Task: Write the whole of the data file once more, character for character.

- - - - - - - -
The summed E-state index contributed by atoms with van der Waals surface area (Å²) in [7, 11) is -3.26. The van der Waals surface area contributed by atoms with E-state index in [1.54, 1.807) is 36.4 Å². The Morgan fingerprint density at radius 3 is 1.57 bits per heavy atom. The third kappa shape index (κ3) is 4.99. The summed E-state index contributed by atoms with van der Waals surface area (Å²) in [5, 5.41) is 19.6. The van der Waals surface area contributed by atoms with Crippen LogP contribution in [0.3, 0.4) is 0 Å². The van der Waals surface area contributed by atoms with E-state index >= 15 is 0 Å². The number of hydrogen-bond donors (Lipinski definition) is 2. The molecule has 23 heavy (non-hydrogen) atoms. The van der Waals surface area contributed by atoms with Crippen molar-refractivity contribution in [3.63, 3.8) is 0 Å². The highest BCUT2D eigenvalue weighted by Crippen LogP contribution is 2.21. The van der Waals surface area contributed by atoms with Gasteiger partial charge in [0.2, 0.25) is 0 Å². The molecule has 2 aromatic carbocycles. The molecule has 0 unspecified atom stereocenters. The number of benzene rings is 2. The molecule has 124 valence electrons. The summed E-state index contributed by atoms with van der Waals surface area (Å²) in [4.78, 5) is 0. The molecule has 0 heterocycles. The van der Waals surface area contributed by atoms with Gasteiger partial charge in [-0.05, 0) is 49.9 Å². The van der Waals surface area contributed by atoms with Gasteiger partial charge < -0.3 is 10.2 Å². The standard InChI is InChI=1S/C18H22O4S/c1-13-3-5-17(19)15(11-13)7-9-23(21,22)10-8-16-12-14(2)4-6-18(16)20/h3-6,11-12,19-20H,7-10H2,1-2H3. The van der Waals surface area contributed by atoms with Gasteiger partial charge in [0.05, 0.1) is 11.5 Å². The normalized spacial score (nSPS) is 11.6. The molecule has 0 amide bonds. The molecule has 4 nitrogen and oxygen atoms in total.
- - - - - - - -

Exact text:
The summed E-state index contributed by atoms with van der Waals surface area (Å²) in [7, 11) is -3.26. The van der Waals surface area contributed by atoms with E-state index in [1.54, 1.807) is 36.4 Å². The Morgan fingerprint density at radius 3 is 1.57 bits per heavy atom. The third kappa shape index (κ3) is 4.99. The summed E-state index contributed by atoms with van der Waals surface area (Å²) in [5, 5.41) is 19.6. The van der Waals surface area contributed by atoms with Crippen LogP contribution in [0.3, 0.4) is 0 Å². The van der Waals surface area contributed by atoms with E-state index >= 15 is 0 Å². The number of hydrogen-bond donors (Lipinski definition) is 2. The molecule has 23 heavy (non-hydrogen) atoms. The van der Waals surface area contributed by atoms with Crippen molar-refractivity contribution in [3.63, 3.8) is 0 Å². The highest BCUT2D eigenvalue weighted by Crippen LogP contribution is 2.21. The van der Waals surface area contributed by atoms with Gasteiger partial charge in [0.2, 0.25) is 0 Å². The molecule has 2 aromatic carbocycles. The molecule has 0 unspecified atom stereocenters. The number of benzene rings is 2. The molecule has 124 valence electrons. The summed E-state index contributed by atoms with van der Waals surface area (Å²) in [4.78, 5) is 0. The molecule has 0 heterocycles. The van der Waals surface area contributed by atoms with Gasteiger partial charge in [-0.05, 0) is 49.9 Å². The van der Waals surface area contributed by atoms with Gasteiger partial charge < -0.3 is 10.2 Å². The standard InChI is InChI=1S/C18H22O4S/c1-13-3-5-17(19)15(11-13)7-9-23(21,22)10-8-16-12-14(2)4-6-18(16)20/h3-6,11-12,19-20H,7-10H2,1-2H3. The van der Waals surface area contributed by atoms with Gasteiger partial charge in [0.05, 0.1) is 11.5 Å². The normalized spacial score (nSPS) is 11.6. The molecule has 0 amide bonds. The molecule has 4 nitrogen and oxygen atoms in total.